Now that Michael Phelps has won an unmatched eight gold medals in this year's Olympic Games, lots of journalists are asking what gives Phelps such a leg up on the competition (legally, of course, though allegations of doping have tainted other Beijing Olympians). Beyond Phelps’ drive to succeed, as reported by the Australian Broadcasting Company, and his undoubtedly good training, could it be that a good bit of his (as well as many athletes’) talent just boils down to simple anatomy?
There's his proportionally longer “wingspan,” as described by the Toronto Sun newspaper. Phelps’s arms extend 80 inches (203 centimeters) tip to tip, and his body measures in at 76 inches (193 centimeters) in height. Most of the time, a person’s height normally corresponds closely to the distance between his outstretched hands. (Recall Leonardo da Vinci’s Vitruvian Man, that famous sketch of a naked male showing his arm-leg-torso ratios.) Maybe this extra reach gave Phelps that narrowest of victories against Serbia’s Milo Cavic in the 100-meter butterfly final on Saturday, August 16, when the American won by just one one-hundredth of a second.
Phelps is also said to be double-jointed, according to a Detroit News blog. His size-14 feet reportedly bend 15 degrees farther at the ankle than most other swimmers, turning his feet into virtual flippers. This flexibility also extends to his knees and elbows, possibly allowing him to get more out of each stroke.
Do any of these alleged anatomical advantages matter? To find out, ScientificAmerican.com spoke to H. Richard Weiner, an internist and former team physician who has practiced sports medicine at the University of Wisconsin--Milwaukee —and who also happens to be a former acclaimed All-American swimmer.
An edited transcript of the interview follows.
What do you think about the notions about Phelps’s built-in, anatomical advantages?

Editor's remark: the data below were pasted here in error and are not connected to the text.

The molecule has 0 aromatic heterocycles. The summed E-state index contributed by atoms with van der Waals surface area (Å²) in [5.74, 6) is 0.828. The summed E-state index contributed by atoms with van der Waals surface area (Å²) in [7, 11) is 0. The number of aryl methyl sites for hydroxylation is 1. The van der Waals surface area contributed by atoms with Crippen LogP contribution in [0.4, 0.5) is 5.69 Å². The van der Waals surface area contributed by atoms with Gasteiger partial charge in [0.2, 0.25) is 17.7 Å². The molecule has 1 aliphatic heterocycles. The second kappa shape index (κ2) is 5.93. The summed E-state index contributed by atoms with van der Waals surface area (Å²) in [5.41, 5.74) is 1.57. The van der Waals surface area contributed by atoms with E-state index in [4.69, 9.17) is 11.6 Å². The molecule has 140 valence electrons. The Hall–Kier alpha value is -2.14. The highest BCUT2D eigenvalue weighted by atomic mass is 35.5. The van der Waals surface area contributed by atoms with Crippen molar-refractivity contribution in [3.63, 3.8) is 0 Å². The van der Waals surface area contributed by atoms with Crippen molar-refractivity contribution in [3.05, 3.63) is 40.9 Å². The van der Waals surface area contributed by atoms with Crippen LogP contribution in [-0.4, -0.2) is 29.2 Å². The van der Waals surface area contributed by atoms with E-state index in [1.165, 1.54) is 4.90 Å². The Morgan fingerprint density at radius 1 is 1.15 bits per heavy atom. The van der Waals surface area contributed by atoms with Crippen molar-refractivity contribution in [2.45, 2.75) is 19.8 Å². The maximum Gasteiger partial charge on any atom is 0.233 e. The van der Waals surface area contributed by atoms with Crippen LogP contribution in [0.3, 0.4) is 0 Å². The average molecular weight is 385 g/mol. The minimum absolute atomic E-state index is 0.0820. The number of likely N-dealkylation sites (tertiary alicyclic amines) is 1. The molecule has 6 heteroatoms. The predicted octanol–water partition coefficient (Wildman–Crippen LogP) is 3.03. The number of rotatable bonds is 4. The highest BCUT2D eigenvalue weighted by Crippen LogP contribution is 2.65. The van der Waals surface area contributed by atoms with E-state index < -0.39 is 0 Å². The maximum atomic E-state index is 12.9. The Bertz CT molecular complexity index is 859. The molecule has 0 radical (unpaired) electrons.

When someone does something statistically impressive, like winning eight gold medals like Phelps, we try to come up with some far-fetched reason for it, like he or she has to have some bizarre physiological adaptation or freaky anatomy. But most things that you measure in human beings fall within predictable ranges.
What do you think about the "wingspan" argument—that Phelps’s long arms give him an edge?
All things being equal, a taller person [with longer arms than a shorter person] will swim faster. A lot of the thrust in swimming comes from arm propulsion and not the kick. But then again, the person who won [the men’s 100- and 200-meter] breaststroke is a five-foot, eight- [1.78-meter-] tall Japanese man [named Kosuke Kitajima]. Matt Grevers, a U.S. swimmer from Northwestern University [in Illinois], is six foot, eight [2.03 meters]. I stood next to him and his arms are, heaven knows, more proportional to a guy who is seven feet [2.13 meters] tall. When he does [the] backstroke and you’re standing on deck, it looks like a tree is coming out of the water. And [Grevers] has done well, but not as well as Phelps. So height in and of itself does not intrinsically confer success.